Adjustable and rockable, this reclining chair exemplifies the fusion of form and function. The chair was designed by the Udinese-based firm, Società Anonima Antonio Volpe, around 1905. The firm specialized in the production of bentwood furniture for the Italian market. This type of furniture had been made popular by the Viennese firm Gebrüder Thonet, which had pioneered a modern, industrial process for bending wood in the middle of the nineteenth century. The expiration of Thonet’s patent in 1862, however spurred a number of competing firms to begin producing bentwood furniture. This included Società Anonima Antonio Volpe, which opened in 1884.[1]

The chair’s use of wooden rods and applied notched supports behind the chair back and at the front of the arm/rocker elements allowed for the back and footrest to be adjusted. While this aspect of the chair has a clear debt to Josef Hoffmann’s adjustable Sitzmaschine chair of the same period, the Volpe chair’s design also incorporated a number of innovative bentwood features.[2] For example, the bent beechwood frames of the woven cane seat and footrest have been curved to accommodate the sitter’s thighs. The footrest can also be folded underneath the seat to allow for a more upright seated position. Finally, the use of oval,  bentwood arm/rocker elements allowed for smooth rocking on a seamless curved form.

Reclining rocking chair with footrest extended

The chair’s novel forms, however, did not break from old traditions.  Reclining chairs grew in popularity in the nineteenth century as a rapidly expanding bourgeoisie throughout Europe sought refuge from the speed and strain of a modern, industrializing society. The reclining chair offered a place of comfort and ease. Within the boundaries of the domestic sphere, the form of leisure the reclined chair offered, however, was decidedly gendered male. Clive Edwards has succinctly described this dynamic, citing the social codes of rooms and their characteristic furniture, as well as women’s restrictive dress, as prohibitive cultural factors in the public use of the reclining chair by women.[3] Men, however, unrestricted by these norms were free to openly “put their feet up.”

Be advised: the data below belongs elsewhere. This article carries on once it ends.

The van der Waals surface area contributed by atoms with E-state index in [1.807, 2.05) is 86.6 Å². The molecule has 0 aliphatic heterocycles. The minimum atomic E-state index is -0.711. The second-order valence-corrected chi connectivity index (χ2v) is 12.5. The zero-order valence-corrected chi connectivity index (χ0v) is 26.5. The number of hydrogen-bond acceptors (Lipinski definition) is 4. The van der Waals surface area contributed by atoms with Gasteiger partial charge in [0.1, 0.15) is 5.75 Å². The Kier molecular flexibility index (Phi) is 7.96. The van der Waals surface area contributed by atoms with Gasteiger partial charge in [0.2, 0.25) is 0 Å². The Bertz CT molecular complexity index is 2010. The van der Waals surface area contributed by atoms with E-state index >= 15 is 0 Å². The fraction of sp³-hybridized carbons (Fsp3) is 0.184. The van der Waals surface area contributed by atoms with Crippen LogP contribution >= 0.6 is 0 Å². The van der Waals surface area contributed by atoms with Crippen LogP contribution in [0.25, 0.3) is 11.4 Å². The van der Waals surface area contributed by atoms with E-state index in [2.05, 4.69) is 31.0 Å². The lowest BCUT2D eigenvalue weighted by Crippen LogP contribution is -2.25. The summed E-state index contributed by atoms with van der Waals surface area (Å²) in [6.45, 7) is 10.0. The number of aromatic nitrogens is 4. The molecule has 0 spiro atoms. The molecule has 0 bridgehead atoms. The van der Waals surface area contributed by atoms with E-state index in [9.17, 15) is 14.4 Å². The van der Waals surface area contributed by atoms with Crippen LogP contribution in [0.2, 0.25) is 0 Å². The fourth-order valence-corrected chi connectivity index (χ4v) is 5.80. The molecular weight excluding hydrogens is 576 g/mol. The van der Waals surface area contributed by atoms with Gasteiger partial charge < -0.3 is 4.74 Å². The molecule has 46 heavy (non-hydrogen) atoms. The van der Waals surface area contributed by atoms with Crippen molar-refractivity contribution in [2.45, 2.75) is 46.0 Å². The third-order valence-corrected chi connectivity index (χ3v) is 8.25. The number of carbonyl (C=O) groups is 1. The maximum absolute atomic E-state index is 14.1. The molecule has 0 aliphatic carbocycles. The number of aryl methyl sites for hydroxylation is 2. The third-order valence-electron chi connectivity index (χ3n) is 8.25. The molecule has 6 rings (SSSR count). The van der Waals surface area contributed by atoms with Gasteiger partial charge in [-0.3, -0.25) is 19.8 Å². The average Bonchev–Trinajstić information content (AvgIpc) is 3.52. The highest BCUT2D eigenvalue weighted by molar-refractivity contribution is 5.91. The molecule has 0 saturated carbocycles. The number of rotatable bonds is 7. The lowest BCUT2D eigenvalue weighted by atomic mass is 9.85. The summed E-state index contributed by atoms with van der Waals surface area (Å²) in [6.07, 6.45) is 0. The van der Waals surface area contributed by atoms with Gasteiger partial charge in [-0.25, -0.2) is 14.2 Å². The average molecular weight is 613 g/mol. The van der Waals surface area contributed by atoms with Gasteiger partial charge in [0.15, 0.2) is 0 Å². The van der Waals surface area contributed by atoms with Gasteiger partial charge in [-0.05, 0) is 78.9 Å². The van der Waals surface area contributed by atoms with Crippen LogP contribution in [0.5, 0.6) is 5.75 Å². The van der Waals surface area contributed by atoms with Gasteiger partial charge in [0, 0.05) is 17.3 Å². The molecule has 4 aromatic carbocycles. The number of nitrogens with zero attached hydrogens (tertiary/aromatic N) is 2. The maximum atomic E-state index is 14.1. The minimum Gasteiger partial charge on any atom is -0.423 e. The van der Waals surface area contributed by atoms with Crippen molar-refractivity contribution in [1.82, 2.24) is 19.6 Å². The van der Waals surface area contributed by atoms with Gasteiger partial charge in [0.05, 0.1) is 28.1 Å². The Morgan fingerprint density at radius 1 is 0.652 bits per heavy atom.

Devon Zimmerman is a  graduate curatorial research fellow in the Product Design and Decorative Arts Department at Cooper Hewitt, Smithsonian Design Museum and a PhD candidate at the University of Maryland, College Park.

[1] Alessandro Alverà, “Michael Thonet and the Development of Bent-wood Furniture: From Workshop to Factory Production,” in Bent Wood and Metal Furniture, 1850-1946, ed. Derek E. Ostergard (Seattle: University of Washington Press, 1987), 48.

[2] Graham Dry, “The Development of the Bent-wood Furniture Industry, 1869–1914,” in Bent Wood and Metal Furniture, 53.

[3] Clive Edwards, “Chairs Surveyed: Health, Comfort, and Fashion in Evolving Markets,” Studies in the Decorative Arts 6, no.1 (Fall-Winter 1998–1999): 32–67.

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